Best, worst fits from first round of 2024 NBA Draft

Best, worst fits from first round of 2024 NBA Draft

The first round of the 2024 NBA Draft is officially completed, which means it’s time for us to weigh in on the best and worst team fits for several of the top prospects selected. 

BEST | Hawks, Zaccharie Risacher (No. 1 overall): Time will tell if the 6-foot-10 Frenchman is truly the best player in this draft, but his skill set is an ideal match for the Hawks on paper. Risacher, who averaged 10.1 points while shooting 43.9% from the field and 35.2% from beyond the arc for JL Bourg this past season, should be an instant contributor scoring-wise, potentially serving as Atlanta’s second option.

While he has the profile of a player equipped with a skill set to thrive offensively in the NBA, the biggest knocks on Risacher’s game are that he isn’t a great shot creator nor much of a passer. Fortunately for Risacher and the Hawks, these flaws can be masked early on when you have a point guard like Trae Young on the team, assuming he isn’t traded this offseason.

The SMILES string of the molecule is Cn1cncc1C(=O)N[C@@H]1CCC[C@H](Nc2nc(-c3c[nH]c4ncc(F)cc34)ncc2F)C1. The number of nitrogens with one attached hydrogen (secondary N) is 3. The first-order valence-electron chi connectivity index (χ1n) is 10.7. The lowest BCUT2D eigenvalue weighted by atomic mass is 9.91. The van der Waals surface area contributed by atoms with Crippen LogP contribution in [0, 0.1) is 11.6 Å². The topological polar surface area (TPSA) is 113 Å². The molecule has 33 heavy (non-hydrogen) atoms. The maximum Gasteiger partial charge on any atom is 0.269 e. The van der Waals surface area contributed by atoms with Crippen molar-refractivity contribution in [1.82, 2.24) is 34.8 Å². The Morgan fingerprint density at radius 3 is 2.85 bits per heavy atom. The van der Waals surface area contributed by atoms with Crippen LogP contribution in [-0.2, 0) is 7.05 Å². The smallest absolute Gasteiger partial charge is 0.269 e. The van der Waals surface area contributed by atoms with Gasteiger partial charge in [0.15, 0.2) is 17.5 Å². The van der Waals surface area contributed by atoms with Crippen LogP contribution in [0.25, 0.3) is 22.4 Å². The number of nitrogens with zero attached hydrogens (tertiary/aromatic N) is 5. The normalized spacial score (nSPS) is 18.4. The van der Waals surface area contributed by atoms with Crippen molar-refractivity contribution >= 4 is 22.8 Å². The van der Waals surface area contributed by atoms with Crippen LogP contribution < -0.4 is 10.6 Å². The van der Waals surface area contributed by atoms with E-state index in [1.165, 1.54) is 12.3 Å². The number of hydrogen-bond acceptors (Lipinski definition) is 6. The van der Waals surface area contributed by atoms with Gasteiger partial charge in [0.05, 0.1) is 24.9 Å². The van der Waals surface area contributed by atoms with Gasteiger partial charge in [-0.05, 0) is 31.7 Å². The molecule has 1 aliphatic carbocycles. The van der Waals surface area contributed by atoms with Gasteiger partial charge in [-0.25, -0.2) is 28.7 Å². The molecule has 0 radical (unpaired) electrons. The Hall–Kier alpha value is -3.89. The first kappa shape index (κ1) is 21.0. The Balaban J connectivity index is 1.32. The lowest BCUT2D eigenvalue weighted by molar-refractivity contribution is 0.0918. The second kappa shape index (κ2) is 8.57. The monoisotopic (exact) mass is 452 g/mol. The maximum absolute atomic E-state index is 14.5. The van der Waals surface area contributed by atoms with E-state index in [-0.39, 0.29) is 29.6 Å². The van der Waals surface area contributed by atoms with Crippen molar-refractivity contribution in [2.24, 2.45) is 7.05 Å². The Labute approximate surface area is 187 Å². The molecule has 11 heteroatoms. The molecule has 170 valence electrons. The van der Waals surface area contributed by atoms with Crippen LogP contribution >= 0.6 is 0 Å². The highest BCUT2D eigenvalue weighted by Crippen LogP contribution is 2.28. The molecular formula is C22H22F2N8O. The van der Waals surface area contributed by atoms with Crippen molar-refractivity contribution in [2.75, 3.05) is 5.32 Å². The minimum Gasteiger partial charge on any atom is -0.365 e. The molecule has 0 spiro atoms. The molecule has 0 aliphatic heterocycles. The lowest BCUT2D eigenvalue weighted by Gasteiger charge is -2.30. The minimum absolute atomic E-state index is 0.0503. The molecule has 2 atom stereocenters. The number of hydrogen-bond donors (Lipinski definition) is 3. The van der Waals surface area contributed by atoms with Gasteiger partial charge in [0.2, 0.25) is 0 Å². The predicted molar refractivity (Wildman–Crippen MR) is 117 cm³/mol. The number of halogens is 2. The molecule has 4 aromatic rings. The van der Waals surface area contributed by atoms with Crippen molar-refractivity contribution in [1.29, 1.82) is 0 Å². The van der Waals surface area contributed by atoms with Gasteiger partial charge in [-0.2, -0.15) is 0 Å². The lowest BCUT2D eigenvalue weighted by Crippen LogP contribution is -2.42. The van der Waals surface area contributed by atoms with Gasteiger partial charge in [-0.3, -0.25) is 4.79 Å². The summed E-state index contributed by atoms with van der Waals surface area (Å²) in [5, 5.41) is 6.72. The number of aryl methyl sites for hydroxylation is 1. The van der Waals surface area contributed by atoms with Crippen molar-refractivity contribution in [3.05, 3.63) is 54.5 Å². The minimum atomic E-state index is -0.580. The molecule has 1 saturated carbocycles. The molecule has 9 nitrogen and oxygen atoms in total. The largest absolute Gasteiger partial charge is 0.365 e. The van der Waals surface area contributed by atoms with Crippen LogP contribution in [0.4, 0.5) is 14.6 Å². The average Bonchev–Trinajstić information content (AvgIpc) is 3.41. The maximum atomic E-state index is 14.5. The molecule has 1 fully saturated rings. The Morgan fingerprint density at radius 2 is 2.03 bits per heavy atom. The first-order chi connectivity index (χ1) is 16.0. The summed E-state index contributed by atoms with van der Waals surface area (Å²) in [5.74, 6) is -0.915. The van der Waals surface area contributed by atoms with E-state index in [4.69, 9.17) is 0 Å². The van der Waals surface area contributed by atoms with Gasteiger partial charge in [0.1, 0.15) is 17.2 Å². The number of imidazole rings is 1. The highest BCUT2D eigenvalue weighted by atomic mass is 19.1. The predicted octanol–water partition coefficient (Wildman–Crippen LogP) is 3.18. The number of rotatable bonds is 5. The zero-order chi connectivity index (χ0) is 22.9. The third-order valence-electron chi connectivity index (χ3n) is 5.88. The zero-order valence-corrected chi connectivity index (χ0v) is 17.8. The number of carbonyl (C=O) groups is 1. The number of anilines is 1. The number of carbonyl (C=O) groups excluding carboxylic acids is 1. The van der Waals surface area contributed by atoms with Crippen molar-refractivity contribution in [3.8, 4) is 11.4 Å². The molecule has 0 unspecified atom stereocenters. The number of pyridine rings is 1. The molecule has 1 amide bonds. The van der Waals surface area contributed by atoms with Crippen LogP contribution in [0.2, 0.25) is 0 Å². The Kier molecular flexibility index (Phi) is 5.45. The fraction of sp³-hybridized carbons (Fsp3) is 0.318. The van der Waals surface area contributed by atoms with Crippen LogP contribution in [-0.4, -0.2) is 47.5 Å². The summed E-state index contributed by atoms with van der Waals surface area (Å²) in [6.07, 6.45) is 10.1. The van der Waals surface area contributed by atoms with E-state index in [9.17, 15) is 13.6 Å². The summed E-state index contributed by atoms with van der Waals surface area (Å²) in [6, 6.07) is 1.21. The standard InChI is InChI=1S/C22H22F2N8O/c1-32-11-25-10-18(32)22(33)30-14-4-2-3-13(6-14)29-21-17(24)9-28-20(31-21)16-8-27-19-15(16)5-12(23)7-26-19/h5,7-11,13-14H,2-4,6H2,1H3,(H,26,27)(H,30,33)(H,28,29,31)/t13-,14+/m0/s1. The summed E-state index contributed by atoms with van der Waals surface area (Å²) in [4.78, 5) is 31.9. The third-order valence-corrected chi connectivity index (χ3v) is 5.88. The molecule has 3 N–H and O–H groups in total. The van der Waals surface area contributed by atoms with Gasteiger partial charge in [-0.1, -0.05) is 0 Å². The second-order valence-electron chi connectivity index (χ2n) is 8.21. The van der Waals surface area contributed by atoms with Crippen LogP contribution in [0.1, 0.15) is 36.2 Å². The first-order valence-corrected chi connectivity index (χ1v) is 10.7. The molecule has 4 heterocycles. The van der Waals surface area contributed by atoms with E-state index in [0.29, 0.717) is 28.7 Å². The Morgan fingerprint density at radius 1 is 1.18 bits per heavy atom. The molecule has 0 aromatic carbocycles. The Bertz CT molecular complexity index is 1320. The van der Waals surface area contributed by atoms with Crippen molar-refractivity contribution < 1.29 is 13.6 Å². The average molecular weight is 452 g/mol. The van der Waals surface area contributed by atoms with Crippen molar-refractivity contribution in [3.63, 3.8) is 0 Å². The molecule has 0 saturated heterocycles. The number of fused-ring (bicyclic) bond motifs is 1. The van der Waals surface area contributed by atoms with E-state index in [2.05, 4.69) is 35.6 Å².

Despite being a project, if Risacher develops into a multidimensional offensive player over the next few seasons, it might not be long until Atlanta is back to making noise in the postseason. 

BEST | Rockets, Reed Sheppard (No. 3 overall): Sheppard isn’t just the best shooter in the draft, he’s arguably a generational shooting prospect. The 2023-24 SEC Freshman of the Year averaged 12.5 points, 4.1 rebounds and 4.5 assists for the Kentucky Wildcats last season while shooting an astonishing 52.1% from three-point range. And don’t let his 6-foot-2 frame fool you, Sheppard is an impressive athlete, as evidenced by his NBA Combine-best 42-inch vertical leap.

It’ll be interesting to see how much playing time Sheppard gets out the gate, considering Fred VanVleet is under contract through at least next season. Even so, in the short term, Sheppard will have plenty of time to grow alongside his backcourt mate of the future Amen Thompson, the fourth overall pick in last year’s draft.